Speech Language Pathologist (S-LP)

Speech-language pathologists are autonomous health professionals who can evaluate, diagnose and treat a broad range of developmental delays and disorders. They work with speech, language, voice and resonance, stuttering, swallowing, feeding problems, and cognitive-communicative disorders of patients of all ages. They also advocate for preventing those conditions.

Speech-language pathologists may work in hospitals, educational institutions, rehabilitation centers, long-term care centers, early intervention programs, research centers and can practice privately. This role works with a multidisciplinary health team of audiologists, psychologists, social workers, doctors, nurses, teacher and educational assistants, and occupational therapists

Average Hourly


Range Hourly

$23.83 – $58.08

Average Yearly


Range Yearly

$46,461 – $113,256

Audiologists and speech-language pathologists (3141)

Community speech-language pathologist

Educational speech-language pathologist

Human communication disorders specialist


Speech and hearing therapist

Speech pathologist

Speech therapist

Speech-language clinician

Speech-language pathologist

Speech-language pathologist clinician

Speech-language pathologist researcher

  1. M.Sc. (2 to 3 years usually)

  2. Completion of a 4-year undergraduate program with completion of seven prerequisite courses

Average hourly

Range hourly

Average yearly

Range yearly


$23.83 - $58.08


$46,461 - $113,256


Employment outlook is Good to Fair in most provinces. More information is available here.

Working as researchers at hospitals, universities or government agencies with further education (PhD) is possible. Managers and supervisors of speech and hearing programs.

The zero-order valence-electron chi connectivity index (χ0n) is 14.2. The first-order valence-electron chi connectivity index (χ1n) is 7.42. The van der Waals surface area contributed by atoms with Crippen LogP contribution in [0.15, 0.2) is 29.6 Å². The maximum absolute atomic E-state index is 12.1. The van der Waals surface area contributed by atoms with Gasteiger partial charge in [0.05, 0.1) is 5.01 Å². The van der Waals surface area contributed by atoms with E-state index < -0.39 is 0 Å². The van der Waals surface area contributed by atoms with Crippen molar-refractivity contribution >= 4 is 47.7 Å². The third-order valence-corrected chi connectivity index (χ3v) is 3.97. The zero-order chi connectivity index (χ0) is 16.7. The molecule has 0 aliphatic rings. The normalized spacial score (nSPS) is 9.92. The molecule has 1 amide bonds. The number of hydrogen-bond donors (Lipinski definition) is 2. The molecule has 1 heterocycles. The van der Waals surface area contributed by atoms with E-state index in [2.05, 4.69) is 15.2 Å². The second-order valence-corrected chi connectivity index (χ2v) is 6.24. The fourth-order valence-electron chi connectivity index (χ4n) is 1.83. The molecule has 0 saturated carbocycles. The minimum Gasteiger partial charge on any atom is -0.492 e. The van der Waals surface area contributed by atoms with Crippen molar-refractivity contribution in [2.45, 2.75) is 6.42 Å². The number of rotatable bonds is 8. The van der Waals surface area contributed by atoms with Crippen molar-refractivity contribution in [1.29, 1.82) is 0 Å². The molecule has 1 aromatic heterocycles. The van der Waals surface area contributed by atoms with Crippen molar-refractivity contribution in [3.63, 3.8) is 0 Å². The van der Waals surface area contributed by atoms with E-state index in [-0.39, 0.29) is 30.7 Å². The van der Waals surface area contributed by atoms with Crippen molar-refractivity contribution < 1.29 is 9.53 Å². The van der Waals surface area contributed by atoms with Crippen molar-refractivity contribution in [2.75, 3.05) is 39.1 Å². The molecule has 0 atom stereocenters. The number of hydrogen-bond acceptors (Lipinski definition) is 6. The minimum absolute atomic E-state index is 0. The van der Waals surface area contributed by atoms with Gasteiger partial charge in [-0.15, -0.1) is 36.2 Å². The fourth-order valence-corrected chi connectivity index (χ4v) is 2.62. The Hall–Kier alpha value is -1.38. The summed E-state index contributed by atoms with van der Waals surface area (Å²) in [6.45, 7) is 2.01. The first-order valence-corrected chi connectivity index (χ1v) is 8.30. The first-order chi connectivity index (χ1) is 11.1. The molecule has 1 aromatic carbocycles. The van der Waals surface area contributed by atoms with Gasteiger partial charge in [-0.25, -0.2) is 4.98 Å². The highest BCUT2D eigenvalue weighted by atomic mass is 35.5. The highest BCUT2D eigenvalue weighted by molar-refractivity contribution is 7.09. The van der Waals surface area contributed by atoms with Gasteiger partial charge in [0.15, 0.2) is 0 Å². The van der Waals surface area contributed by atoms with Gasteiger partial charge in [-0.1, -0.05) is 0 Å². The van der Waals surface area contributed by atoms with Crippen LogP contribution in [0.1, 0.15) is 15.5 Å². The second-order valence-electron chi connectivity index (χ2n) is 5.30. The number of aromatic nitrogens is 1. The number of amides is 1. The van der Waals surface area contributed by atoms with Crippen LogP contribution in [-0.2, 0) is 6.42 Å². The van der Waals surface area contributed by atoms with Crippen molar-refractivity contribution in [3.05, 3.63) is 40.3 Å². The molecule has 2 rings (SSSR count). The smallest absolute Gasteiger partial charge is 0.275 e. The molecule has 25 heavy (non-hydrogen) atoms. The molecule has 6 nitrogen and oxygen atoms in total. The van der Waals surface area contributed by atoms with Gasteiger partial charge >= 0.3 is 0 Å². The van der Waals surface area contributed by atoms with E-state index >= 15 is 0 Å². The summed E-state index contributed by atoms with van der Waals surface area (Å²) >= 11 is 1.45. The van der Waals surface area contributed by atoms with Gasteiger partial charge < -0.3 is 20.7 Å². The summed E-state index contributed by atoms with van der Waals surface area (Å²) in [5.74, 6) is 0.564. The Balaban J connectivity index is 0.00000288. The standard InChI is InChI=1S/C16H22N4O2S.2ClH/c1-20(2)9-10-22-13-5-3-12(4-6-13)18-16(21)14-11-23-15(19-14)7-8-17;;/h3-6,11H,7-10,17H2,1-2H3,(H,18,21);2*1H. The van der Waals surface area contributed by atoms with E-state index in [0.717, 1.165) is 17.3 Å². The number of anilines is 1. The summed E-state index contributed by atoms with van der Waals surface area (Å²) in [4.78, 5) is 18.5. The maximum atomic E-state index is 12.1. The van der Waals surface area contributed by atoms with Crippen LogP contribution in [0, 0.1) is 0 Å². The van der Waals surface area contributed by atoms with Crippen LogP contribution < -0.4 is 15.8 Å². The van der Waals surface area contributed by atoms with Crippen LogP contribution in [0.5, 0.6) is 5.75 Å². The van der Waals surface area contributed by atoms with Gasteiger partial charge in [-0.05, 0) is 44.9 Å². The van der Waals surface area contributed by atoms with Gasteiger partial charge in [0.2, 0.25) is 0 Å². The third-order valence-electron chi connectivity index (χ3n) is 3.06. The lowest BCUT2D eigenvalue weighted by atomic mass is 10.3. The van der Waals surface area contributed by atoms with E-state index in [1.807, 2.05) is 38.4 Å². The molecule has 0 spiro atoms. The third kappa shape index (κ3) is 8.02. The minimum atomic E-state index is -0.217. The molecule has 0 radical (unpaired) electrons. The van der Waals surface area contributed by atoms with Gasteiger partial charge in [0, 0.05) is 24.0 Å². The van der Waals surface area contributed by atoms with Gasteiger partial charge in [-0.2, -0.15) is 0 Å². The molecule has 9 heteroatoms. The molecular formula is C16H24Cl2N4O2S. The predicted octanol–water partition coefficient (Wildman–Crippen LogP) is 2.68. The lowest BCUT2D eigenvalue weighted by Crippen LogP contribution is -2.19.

Registration with the Alberta College of Speech Language Pathologists and Audiologists.

They must be licensed in most provinces/territories in Canada in order to practice

A number of universities in Canada offers M.Sc. in speech-language pathology. A list of those programs can be found here.

Excellent communication skills; empathetic; ability to work independently; flexible; team player

The professions of audiology and speech-language pathology are regulated in most provinces of Canada. In order to work in those jurisdictions, you must apply for a license to practice from the provincial regulatory body. The list of regulators may be found here. Audiology and speech-language pathology are currently not regulated in Prince Edward Island or the Canadian Territories of Nunavut, Northwest Territories and Yukon. The Canadian Alliance of Audiology and Speech-Language Pathology Regulators (CAASPR) is the national coalition of eight provincial regulatory bodies for the professions of audiology and speech-language pathology across Canada.

Probable ways include admission to an M.Sc. program at a suitable university. Some universities such as University of Alberta and University of British Columbia may require certain pre-requisite courses. Some pre-requisite courses can be obtained online. However, some do not require pre-requisite courses, but Dalhousie University requires a Graduate Records Examination (GRE). However, for pre-requisite courses not being required, the M.Sc. in Dalhousie University is 3 years long. For most programs, having volunteer experiences in speech-language pathology programs/ institutes such as Aphasia Institute, Alberta Aphasia Camp, etc. are extremely valued.